Kettlebells are a tool not a toy

I’m on the kettlebell injured list.

The first day I got my set, I lifted the bells a lot. Then, I lifted them a lot more. The next day I was pretty sore, but it was all good sore. The day after, I brought a one pood bell in to work to show to some folks, and strained my shoulder muscles doing presses. High-rep, high-weight presses without warming up first, while still quite sore from the previous day, not a good idea.

The sore shoulder muscles turned into a stiff neck, and I had a pretty broken up sleep that night. Neck was so stiff and sore, I couldn’t find a comfortable position on the pillow to sleep in. It really hurt. If I get the idea to overdo it with the kettlebells in the future, or to lift them casually in a “fun” manner, I hope to come back here and read this message for myself: it really hurt!

Yesterday, I got some gear to aid in the recovery. The best purchase was a couple of heat packs. Pop them in the microwave for a couple minutes, and you’ve got twenty minutes of heat to soak into the muscles and relax them. I should have gotten these a long time ago, as they’ll be great even when I’ve got just a bit of regular muscle sorenss. I bought some “Let Go Liniment” from Gaia Garden, which is a rub of infused oils of juniper and pokeroot in olive oil, tinctures of cramp bark and lobelia, and essential oils of ginger and black pepper. I also got some more Bone, Flesh and Cartilage tincture to aide the body in any healing. I’m not sure if this is necessary, as I don’t know if I caused any damage that requires significant healing, or if I’ve just made the shoulder muscles very cranky. I can use my injured shoulder without pain, but it certainly doesn’t want to try lifting anything heavy right now. However, I was out of the stuff, and it’s something I like to have around the house, as I do seem to be injury prone these last couple years.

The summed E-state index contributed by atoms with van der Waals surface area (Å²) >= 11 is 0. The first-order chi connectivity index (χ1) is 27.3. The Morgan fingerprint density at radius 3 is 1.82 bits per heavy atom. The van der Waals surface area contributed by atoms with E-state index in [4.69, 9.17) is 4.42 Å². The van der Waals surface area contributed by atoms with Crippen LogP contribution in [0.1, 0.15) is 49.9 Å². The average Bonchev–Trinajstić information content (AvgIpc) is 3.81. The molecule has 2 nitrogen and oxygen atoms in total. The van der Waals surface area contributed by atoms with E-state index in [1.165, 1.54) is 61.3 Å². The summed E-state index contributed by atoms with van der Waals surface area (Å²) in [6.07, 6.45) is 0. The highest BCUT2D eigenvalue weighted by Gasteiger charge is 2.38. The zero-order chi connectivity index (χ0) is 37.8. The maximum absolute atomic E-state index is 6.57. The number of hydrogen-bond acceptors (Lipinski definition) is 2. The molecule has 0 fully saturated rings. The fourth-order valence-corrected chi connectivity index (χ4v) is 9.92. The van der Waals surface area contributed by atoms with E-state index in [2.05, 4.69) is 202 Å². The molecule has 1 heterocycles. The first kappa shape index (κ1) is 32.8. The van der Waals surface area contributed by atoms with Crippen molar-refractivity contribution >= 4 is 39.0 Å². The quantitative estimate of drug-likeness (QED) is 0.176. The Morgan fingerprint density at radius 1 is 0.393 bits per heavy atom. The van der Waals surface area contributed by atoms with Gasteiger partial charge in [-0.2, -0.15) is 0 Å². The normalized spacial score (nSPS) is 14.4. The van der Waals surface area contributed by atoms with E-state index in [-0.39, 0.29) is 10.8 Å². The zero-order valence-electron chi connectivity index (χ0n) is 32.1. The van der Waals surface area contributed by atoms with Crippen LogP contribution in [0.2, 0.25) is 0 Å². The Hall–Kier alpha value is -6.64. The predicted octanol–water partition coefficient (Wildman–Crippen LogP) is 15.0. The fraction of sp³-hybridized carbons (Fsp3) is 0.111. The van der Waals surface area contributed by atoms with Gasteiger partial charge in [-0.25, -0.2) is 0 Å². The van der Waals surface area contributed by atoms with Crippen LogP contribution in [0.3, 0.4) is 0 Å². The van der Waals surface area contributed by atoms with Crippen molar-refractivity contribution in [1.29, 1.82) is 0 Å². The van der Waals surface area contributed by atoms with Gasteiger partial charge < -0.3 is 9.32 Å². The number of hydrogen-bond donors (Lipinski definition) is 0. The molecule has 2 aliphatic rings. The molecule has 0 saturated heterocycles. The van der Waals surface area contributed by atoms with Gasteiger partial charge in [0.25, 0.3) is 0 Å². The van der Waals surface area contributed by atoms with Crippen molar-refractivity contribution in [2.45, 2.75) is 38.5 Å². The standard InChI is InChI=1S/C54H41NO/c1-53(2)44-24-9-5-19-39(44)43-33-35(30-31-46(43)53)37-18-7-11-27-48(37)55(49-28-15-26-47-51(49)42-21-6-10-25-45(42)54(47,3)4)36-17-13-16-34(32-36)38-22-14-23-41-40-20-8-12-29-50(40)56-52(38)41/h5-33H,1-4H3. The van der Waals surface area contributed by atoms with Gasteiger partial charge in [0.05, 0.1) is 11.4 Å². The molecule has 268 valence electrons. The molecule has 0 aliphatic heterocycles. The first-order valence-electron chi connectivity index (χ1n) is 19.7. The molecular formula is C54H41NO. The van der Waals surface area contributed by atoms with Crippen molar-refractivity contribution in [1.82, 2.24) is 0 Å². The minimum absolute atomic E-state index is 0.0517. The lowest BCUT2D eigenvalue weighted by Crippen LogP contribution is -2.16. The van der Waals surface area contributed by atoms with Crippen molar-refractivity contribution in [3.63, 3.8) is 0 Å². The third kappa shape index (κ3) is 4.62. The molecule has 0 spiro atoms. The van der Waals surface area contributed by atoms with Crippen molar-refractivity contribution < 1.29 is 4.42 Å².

I had massage therapy today, which was great, and really helped loosen up the shoulder so that it’s starting to feel more normal. The neck is still sore and weak, but at least it’s not complaining while at rest anymore. Hopefully I’ll be all mended in a few days, and nothing is torn or seriously damaged that’ll put me out for longer than that. The book Natural Flexibility has some good advice on sussing out if you’re ready to start easing back into fitness or not: you do a series of moves where you lightly engage a body part, 10 seconds lightly at first, then 30 seconds at a time with increasing pressure. With the shoulder this involves pressing and pulling with the hands together in various positions. If the pain feels less during these moves, then your good to go. Otherwise you need to hold back for longer. If the pain gets worse, then it’s probably quite serious and you should see a doctor. I’m definitely going to go at least a week without using the bells. The break will do me good, as I’ve been going at it three times a week for nine weeks in a row, and the body could use a chance to catch up.

But hopefully I will remember to respect the kettlebells in the future. They’re loads of fun to workout with, but they’re not something for just playing around with.


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